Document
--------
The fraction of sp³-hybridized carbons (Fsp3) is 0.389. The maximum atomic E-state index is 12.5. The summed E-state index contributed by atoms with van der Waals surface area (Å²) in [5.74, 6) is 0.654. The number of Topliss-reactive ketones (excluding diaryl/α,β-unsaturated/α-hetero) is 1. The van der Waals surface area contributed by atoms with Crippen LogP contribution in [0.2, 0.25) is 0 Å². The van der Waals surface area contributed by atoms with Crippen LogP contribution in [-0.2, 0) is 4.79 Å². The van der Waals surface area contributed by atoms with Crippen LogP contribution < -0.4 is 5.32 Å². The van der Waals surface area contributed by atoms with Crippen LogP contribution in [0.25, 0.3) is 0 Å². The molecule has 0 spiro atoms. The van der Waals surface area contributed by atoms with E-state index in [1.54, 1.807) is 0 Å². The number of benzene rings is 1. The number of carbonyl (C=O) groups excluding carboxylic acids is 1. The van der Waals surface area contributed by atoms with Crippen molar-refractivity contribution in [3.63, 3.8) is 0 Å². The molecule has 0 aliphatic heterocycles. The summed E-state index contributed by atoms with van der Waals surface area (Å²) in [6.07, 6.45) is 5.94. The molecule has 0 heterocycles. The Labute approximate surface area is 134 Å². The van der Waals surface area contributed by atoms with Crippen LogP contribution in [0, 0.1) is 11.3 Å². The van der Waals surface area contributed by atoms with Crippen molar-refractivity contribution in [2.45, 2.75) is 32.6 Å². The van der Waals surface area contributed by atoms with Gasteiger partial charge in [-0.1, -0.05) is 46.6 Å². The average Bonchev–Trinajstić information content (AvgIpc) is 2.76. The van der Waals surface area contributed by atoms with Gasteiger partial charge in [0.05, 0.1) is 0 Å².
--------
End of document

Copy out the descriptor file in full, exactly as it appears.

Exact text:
The fraction of sp³-hybridized carbons (Fsp3) is 0.389. The maximum atomic E-state index is 12.5. The summed E-state index contributed by atoms with van der Waals surface area (Å²) in [5.74, 6) is 0.654. The number of Topliss-reactive ketones (excluding diaryl/α,β-unsaturated/α-hetero) is 1. The van der Waals surface area contributed by atoms with Crippen LogP contribution in [0.2, 0.25) is 0 Å². The van der Waals surface area contributed by atoms with Crippen LogP contribution in [-0.2, 0) is 4.79 Å². The van der Waals surface area contributed by atoms with Crippen LogP contribution < -0.4 is 5.32 Å². The van der Waals surface area contributed by atoms with Crippen LogP contribution in [0.25, 0.3) is 0 Å². The molecule has 0 spiro atoms. The van der Waals surface area contributed by atoms with E-state index in [1.54, 1.807) is 0 Å². The number of benzene rings is 1. The number of carbonyl (C=O) groups excluding carboxylic acids is 1. The van der Waals surface area contributed by atoms with Crippen molar-refractivity contribution in [3.63, 3.8) is 0 Å². The molecule has 0 aliphatic heterocycles. The summed E-state index contributed by atoms with van der Waals surface area (Å²) in [6.07, 6.45) is 5.94. The molecule has 0 heterocycles. The Labute approximate surface area is 134 Å². The van der Waals surface area contributed by atoms with Crippen LogP contribution in [0, 0.1) is 11.3 Å². The van der Waals surface area contributed by atoms with Crippen molar-refractivity contribution in [2.45, 2.75) is 32.6 Å². The van der Waals surface area contributed by atoms with Gasteiger partial charge in [-0.1, -0.05) is 46.6 Å². The average Bonchev–Trinajstić information content (AvgIpc) is 2.76. The van der Waals surface area contributed by atoms with Gasteiger partial charge in [0.05, 0.1) is 0 Å².